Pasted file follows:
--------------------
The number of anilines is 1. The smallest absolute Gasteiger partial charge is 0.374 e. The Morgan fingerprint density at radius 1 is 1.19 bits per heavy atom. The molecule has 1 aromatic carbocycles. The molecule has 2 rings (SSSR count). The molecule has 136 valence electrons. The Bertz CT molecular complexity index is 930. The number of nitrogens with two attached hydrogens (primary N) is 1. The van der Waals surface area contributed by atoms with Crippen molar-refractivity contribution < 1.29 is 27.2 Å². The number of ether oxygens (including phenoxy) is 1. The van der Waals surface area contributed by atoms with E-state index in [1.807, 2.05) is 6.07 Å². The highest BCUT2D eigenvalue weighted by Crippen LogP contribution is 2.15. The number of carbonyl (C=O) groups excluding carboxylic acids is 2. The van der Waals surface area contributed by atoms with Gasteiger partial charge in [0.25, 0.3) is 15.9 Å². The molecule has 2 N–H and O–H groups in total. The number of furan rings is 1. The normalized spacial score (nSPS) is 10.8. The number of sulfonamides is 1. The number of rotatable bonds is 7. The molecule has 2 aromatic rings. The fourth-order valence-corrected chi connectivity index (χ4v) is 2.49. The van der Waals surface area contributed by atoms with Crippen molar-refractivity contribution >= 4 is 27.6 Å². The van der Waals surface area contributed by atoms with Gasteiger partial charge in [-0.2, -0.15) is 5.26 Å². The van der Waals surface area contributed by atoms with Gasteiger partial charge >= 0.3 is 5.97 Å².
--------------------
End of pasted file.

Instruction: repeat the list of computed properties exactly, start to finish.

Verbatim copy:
The number of anilines is 1. The smallest absolute Gasteiger partial charge is 0.374 e. The Morgan fingerprint density at radius 1 is 1.19 bits per heavy atom. The molecule has 1 aromatic carbocycles. The molecule has 2 rings (SSSR count). The molecule has 136 valence electrons. The Bertz CT molecular complexity index is 930. The number of nitrogens with two attached hydrogens (primary N) is 1. The van der Waals surface area contributed by atoms with Crippen molar-refractivity contribution < 1.29 is 27.2 Å². The number of ether oxygens (including phenoxy) is 1. The van der Waals surface area contributed by atoms with E-state index in [1.807, 2.05) is 6.07 Å². The highest BCUT2D eigenvalue weighted by Crippen LogP contribution is 2.15. The number of carbonyl (C=O) groups excluding carboxylic acids is 2. The van der Waals surface area contributed by atoms with Gasteiger partial charge in [0.25, 0.3) is 15.9 Å². The molecule has 2 N–H and O–H groups in total. The number of furan rings is 1. The normalized spacial score (nSPS) is 10.8. The number of sulfonamides is 1. The number of rotatable bonds is 7. The molecule has 2 aromatic rings. The fourth-order valence-corrected chi connectivity index (χ4v) is 2.49. The van der Waals surface area contributed by atoms with Crippen molar-refractivity contribution >= 4 is 27.6 Å². The van der Waals surface area contributed by atoms with Gasteiger partial charge in [-0.2, -0.15) is 5.26 Å². The van der Waals surface area contributed by atoms with Gasteiger partial charge >= 0.3 is 5.97 Å².